Two of those talents shone at the plate, providing evidence that the organization is beginning to reap the benefits of its rededication to scouting the Caribbean. One of the players came from the 2009 draft while the other signed as a non-drafted free agent.
The first, Jonathan Rodriguez, was drafted in the 17th round out of Manatee Junior College this past June. Though he attended school on the U.S. mainland, Rodriguez is a native of Puerto Rico and still calls the island his home. The other, Kleininger Teran, signed with the Cardinals out of Venezuela during March of 2006.
After comparing the two fine seasons, I am proud to announce Jonathan Rodriguez as the Scout.com Gulf Coast League Cardinals 2009 Hitter of the Year.
J-Rod finished his time with the Gulf Coast League Cardinals with a slash line of .351/.462/.454 with 15 RBIs in 30 games. On the base paths, he stole three bags without getting caught. Even though he was playing a new position, first base, the 20-year-old did not commit an error. He posted the top mark on the team in slugging and on-base percentage among those players with more than 20 at bats.
Rodriguez showed fantastic plate discipline, drawing more walks, 18, than strikeouts, 14. This was the fifth-best ratio in the entire GCL.
Of the players with at least 100 plate appearances in the league, he posted the top on-base percentage while his batting average ranked second on the circuit. Also, he had the fourth best OPS while his base-on-ball rate of 15.7% was the third-best mark in the league.
The Cardinals did not hesitate to promote Rodriguez to Johnson City after his success at the plate in the GCL. In the Appalachian League, he hit a respectable .250/.363/.412 with two home runs and seven RBIs in 68 at bats.
Between the two leagues, Rodriguez hit .309/.421/.436 with two home runs and 22 RBIs. Recently, Jonathan was kind enough to take time to speak with me while at home in Puerto Rico.
Dustin Mattison: First off, congratulations on being named our 2009 Gulf Coast League Cardinals Player of the Year.
Jonathan Rodriguez: Thank you, thank you so much.
DM: You came out really stroking the ball during your time in the Gulf Coast League. Did you expect it to be that easy?
JR: Well, it wasn't easy. The harder you work the easier it gets but it is never easy. I didn't expect it, I don't want to say easy, but less intense.
DM: So now that you have your first season of professional baseball under your belt, looking back, is it what you expected?
JR: It was way better than I expected. It is not like college ball in that you play for your team, working for a state championship and maybe a world series. Now you are dealing with a whole bunch of people and you are fighting for a job. And if you do well, you get moved up. That's a challenge that is fun for me. I like those types of challenges. I like to expose myself to that type of challenge. I find it to be fun but also I want to be respectful of my competition.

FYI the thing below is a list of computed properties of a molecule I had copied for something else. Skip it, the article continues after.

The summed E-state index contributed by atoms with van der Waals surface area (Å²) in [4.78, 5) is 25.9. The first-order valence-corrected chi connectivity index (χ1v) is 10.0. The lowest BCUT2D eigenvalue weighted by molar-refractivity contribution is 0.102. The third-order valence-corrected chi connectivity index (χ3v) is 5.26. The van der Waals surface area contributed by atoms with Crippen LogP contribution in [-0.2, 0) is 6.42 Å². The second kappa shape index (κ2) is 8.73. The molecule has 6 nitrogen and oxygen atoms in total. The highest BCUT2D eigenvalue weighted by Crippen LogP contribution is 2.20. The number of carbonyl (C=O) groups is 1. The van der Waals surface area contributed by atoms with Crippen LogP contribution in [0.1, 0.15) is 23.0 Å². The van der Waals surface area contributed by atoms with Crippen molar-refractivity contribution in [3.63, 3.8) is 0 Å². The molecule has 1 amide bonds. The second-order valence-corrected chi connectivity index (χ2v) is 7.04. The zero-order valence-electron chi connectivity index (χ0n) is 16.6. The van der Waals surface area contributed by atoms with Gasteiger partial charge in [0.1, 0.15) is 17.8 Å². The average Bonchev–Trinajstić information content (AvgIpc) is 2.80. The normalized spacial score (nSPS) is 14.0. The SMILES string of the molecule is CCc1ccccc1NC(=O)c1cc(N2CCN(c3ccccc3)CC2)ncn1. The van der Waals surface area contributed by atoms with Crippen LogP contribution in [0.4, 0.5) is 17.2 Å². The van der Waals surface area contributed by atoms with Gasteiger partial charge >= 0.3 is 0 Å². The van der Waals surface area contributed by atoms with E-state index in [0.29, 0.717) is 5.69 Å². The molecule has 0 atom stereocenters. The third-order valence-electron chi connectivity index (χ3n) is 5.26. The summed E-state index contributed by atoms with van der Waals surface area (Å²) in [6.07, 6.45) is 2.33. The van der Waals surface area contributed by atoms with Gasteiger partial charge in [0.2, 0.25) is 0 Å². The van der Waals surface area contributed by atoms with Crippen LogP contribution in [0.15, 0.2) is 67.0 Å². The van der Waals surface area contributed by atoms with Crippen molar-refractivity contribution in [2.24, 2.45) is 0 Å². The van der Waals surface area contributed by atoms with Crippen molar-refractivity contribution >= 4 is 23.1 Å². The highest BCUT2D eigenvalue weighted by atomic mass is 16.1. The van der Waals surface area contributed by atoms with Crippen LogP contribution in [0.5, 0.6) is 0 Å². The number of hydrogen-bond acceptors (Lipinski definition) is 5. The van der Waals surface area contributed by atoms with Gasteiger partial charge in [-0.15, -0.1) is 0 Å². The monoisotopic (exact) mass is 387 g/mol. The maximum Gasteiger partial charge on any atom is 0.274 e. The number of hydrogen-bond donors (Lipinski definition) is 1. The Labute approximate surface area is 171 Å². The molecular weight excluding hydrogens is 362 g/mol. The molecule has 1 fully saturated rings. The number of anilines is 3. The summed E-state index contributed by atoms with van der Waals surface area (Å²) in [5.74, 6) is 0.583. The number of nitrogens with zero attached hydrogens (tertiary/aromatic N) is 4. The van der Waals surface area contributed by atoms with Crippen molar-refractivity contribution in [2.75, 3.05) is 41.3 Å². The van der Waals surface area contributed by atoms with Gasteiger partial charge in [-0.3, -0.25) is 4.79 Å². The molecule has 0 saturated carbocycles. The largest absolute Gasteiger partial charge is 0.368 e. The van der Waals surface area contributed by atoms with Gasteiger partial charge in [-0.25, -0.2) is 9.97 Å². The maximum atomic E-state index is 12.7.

DM: Is there any one thing that really stands out about your first professional season?
JR: The pay system was not what I expected. When the paycheck comes in the Gulf Coast League, it is not what I expected at all. It is not the $550 you expect. They take out things like your hotel. But I understand that they are taking something from you but they are giving something in another way.
DM: Tell me about the transition to Johnson City. You grew up in Puerto Rico and went to school in South Florida. That had to be somewhat of a culture shock.
JR: It was awesome because the weather is very cool. I have been in the humidity in Florida and Puerto Rico and it is more enjoyable weather. Actually, I think it helps you play better sometimes.
DM: Tell me about draft day. Were you expecting the Cardinals to be the team or did the selection come as a surprise?
JR: I was not expecting to be selected on Day 1 of the draft. I was looking forward to the second day. I put up good numbers both my freshman and sophomore years. The Cardinals were the team that had been paying attention to me. I developed a really good relationship with Charlie Gonzalez, the scout in Florida. I know he was really pushing for me. On draft day, a couple teams called me out of nowhere but the Cardinals were the one.
DM: You had signed a letter of intent to play at Old Dominion. Was it tough to contact the coaching staff and let them know you were going to turn professional?
JR: It is kind of tough in the sense that you commit to somebody and I am a guy who doesn't like to break a commitment. But the thing is, you never know what is going to happen tomorrow. I could have gone to Old Dominion for my junior year and things could have been better or things could have turned out to be worse. But sometimes you have to play the odds and I chose to turn them down and go pro. They understood and they told me that even though I didn't play for them that it was great to have me as an Old Dominion guy and that it is my choice and they are with me.